AT Showdown 2016

        AT Showdown is back! This is a contest that all the California locals love, not to mention the riders that come from much farther away. The Showdown was the first contest course that I was overwhelmingly afraid to drop in to. At the same time, it was the first contest course that gave me that sense of overcoming a strong fear. I missed out on the last Showdown in 2012, I knocked myself out during practice.

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        This year, the location was in Santa Rosa at the Sonoma County Fairgrounds. When we pulled into the rodeo stadium, it was already almost too windy to ride. But AT put together a really fun side-by-side course that flowed well. I got to practice for a couple hours on the first day before it started raining in the evening.

        The forecast did not look promising for game day. It continued raining through the night of finals. My ranger could barely even make it through the mud at the fairgrounds when we checked out the course on Saturday. Everything was soaked. AT had to call it off for the day and reschedule for Sunday. Pushing a contest a day back is a little bit of an inconvenience for riders that might not have super flexible schedules, but I can’t imagine the tragedy this created for AT, when the whole sponsored and marketed event was set in stone on happening that day.

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Sunday came along and things were still wet, but definitely something we could work with. We all pitched in and got the course slapped into shape and started practice.

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        The first qualifying round was a seeding round in jam format. I felt really good despite the fact that I hadn’t really been riding that much in months prior. However, I had been doing a vigorous amount of self-help, confidence building, meditation, and overall learning about myself. This was the first event that I could see the difference it made for me. In my experience, success in mountain biking on the riding side, is only partially made up of skill and experience. I can’t pretend to make percentages, but having mental confidence and inner peace makes up another big part of what you can bring to the table. The anxiety that comes right before a contest is very prevalent and right on the surface for me. It makes it almost impossible to focus when I feel like my heart is about to explode and my body is shaking. So this time around, I felt very calm and my ability to focus precisely on the present moment showed its value.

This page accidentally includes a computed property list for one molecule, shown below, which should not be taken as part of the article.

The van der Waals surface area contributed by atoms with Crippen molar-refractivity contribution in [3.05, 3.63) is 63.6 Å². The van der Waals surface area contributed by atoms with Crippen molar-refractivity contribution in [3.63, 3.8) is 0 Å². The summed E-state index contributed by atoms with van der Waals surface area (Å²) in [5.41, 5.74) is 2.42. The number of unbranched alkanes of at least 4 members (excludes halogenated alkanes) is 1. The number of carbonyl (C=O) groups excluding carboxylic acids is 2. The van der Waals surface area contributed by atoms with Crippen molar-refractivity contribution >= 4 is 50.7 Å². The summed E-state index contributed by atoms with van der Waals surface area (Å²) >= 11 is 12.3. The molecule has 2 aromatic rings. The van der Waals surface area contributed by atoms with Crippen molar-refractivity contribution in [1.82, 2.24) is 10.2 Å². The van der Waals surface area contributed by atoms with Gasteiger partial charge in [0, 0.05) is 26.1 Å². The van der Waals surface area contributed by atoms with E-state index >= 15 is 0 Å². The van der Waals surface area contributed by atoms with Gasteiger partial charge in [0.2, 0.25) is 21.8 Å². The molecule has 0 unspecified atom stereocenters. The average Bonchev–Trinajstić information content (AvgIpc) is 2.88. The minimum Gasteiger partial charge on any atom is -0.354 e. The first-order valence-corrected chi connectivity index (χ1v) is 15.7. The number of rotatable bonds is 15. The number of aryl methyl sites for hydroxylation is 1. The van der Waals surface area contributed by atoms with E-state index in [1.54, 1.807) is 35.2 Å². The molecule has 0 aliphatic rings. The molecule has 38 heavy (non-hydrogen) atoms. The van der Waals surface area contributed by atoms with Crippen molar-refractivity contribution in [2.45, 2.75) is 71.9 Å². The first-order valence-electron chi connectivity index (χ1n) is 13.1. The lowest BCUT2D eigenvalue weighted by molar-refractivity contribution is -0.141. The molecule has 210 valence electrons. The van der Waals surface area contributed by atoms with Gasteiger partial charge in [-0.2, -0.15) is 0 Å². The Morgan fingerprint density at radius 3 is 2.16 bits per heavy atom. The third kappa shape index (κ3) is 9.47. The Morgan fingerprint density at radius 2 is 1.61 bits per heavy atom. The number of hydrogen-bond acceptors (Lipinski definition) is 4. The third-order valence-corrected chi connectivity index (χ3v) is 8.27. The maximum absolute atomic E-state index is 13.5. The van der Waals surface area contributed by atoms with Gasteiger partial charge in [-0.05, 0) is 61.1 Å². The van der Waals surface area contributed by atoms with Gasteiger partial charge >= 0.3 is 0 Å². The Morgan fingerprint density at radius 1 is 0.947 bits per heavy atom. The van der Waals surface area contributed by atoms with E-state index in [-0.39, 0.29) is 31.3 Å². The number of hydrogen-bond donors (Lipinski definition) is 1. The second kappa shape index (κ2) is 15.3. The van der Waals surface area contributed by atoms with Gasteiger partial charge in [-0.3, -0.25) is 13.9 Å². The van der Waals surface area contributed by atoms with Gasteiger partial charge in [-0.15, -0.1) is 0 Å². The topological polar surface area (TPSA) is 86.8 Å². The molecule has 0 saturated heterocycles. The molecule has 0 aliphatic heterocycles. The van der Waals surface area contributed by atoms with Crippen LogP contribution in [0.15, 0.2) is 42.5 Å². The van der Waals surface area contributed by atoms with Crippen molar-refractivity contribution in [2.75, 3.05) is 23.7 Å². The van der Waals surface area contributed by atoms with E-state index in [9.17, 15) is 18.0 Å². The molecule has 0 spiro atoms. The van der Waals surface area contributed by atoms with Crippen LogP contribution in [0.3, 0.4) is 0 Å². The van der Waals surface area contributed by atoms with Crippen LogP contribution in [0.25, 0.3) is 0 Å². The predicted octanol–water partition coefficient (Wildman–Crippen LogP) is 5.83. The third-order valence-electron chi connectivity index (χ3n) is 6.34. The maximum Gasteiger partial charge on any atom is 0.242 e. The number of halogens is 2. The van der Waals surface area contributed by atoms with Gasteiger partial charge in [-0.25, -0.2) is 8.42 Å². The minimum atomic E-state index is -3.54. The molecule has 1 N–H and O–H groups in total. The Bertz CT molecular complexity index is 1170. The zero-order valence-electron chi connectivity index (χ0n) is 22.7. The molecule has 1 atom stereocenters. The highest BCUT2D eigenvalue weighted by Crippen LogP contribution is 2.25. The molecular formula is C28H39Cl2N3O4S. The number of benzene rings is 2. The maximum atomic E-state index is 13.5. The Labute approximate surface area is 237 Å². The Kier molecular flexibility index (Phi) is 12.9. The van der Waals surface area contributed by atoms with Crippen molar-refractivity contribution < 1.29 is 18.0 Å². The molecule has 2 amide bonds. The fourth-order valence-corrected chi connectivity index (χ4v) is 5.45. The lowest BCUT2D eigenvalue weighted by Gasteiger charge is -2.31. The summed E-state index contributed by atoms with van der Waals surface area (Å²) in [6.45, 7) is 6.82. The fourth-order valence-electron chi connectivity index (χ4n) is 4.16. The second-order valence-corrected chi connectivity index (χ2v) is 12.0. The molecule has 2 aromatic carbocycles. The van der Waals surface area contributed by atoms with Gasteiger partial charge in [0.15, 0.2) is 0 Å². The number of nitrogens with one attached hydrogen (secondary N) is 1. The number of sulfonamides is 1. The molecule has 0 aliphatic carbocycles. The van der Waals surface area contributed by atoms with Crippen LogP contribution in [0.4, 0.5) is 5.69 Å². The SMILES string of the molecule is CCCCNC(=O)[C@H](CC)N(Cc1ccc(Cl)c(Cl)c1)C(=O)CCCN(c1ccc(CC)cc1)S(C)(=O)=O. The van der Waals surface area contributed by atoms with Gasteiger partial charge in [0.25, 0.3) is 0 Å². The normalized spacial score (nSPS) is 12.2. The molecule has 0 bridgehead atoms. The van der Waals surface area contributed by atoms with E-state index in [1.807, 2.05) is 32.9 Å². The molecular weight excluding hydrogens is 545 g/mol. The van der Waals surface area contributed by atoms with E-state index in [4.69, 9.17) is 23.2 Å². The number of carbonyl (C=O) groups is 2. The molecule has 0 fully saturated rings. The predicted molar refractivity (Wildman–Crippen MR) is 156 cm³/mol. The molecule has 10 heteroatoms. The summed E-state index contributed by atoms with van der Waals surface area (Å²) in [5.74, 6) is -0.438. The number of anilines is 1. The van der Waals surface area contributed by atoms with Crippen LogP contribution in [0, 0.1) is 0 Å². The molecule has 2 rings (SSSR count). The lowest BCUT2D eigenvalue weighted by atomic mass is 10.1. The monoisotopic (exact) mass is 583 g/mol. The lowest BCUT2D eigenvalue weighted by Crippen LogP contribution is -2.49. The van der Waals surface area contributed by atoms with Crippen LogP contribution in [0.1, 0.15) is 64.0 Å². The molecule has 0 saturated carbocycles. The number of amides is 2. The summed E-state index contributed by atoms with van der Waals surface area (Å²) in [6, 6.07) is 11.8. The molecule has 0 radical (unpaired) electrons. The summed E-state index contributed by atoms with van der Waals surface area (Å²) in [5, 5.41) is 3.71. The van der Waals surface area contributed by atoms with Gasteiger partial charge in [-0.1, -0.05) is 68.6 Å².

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Josh Woodward/CoffeeHouseMedia Photo

        Once you forget about what might happen, how you might crash, how you could potentially hurt yourself, all the consequences that would come along, and you step out of the whirlwind inside your head, you realize that all you have to do is what you already know how to do. I didn’t crash once and everything I tried worked just as I hoped. I have always been a cautious one, but I felt like I didn’t hold back too much and rode at the edge of my ability.

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Josh Woodward/CoffeeHouseMedia Photo

I went against Adam Hauck in the first round and knocked him out. Hauck is a big name in MTB and very skilled rider with probably twice as much experience as me, so that wasn’t just a brush off the shoulder.

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DJ Brandt Photo

        In the second round I went up against Greg Watts. Knowing Greg pretty closely, I knew what I was up against and basically gave up before we even dropped in. This was my mistake. I did my run perfectly again, but I just blanked on the last jump. There’s so much going on when you’re riding against your opponent head to head. It’s a little harder to focus on your own riding because you’re wondering what they’re doing the whole time. Put on top of that the crowd cheering and announcer’s stokeful commentary, and I come to where my stream of focus broke. I straight aired the last jump and gave up my chance to move on. To my surprise, Greg had messed up his run enough to where I had him beat up until the last jump. Everyone was disappointed that I blew it.

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Long Nguyen Photo

That’s alright though, I know where I went wrong. Overall I had a wonderful time riding with everyone and I’m pleased with how I performed. It’s only up from here with more focus and confidence.

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Josh Woodward/CoffeeHouseMedia Photo

A couple photos I shot during finals:

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Greg and Carson

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Huge thanks to AT and everyone involved in making this event possible! Quality events in California are rare. I think I’m gonna hold my own event someday..


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